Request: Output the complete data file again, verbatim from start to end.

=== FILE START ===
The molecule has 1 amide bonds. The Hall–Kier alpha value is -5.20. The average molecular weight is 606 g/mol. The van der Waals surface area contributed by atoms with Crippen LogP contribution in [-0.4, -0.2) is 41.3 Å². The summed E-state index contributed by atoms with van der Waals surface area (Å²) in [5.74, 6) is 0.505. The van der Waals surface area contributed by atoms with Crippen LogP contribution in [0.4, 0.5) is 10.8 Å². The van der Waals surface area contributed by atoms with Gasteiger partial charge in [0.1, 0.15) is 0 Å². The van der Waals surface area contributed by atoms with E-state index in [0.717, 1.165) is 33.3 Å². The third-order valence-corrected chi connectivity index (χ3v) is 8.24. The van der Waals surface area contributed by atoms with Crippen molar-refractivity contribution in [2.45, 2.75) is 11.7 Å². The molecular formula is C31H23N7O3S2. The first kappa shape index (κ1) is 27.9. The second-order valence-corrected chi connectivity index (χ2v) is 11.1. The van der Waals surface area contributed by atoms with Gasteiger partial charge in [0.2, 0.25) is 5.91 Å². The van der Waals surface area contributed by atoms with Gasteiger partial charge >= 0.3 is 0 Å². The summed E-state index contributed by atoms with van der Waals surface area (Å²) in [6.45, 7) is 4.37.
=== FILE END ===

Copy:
The molecule has 1 amide bonds. The Hall–Kier alpha value is -5.20. The average molecular weight is 606 g/mol. The van der Waals surface area contributed by atoms with Crippen LogP contribution in [-0.4, -0.2) is 41.3 Å². The summed E-state index contributed by atoms with van der Waals surface area (Å²) in [5.74, 6) is 0.505. The van der Waals surface area contributed by atoms with Crippen LogP contribution in [0.4, 0.5) is 10.8 Å². The van der Waals surface area contributed by atoms with Gasteiger partial charge in [0.1, 0.15) is 0 Å². The van der Waals surface area contributed by atoms with E-state index in [0.717, 1.165) is 33.3 Å². The third-order valence-corrected chi connectivity index (χ3v) is 8.24. The van der Waals surface area contributed by atoms with Crippen molar-refractivity contribution in [2.45, 2.75) is 11.7 Å². The molecular formula is C31H23N7O3S2. The first kappa shape index (κ1) is 27.9. The second-order valence-corrected chi connectivity index (χ2v) is 11.1. The van der Waals surface area contributed by atoms with Gasteiger partial charge in [0.2, 0.25) is 5.91 Å². The van der Waals surface area contributed by atoms with Gasteiger partial charge >= 0.3 is 0 Å². The summed E-state index contributed by atoms with van der Waals surface area (Å²) in [6.45, 7) is 4.37.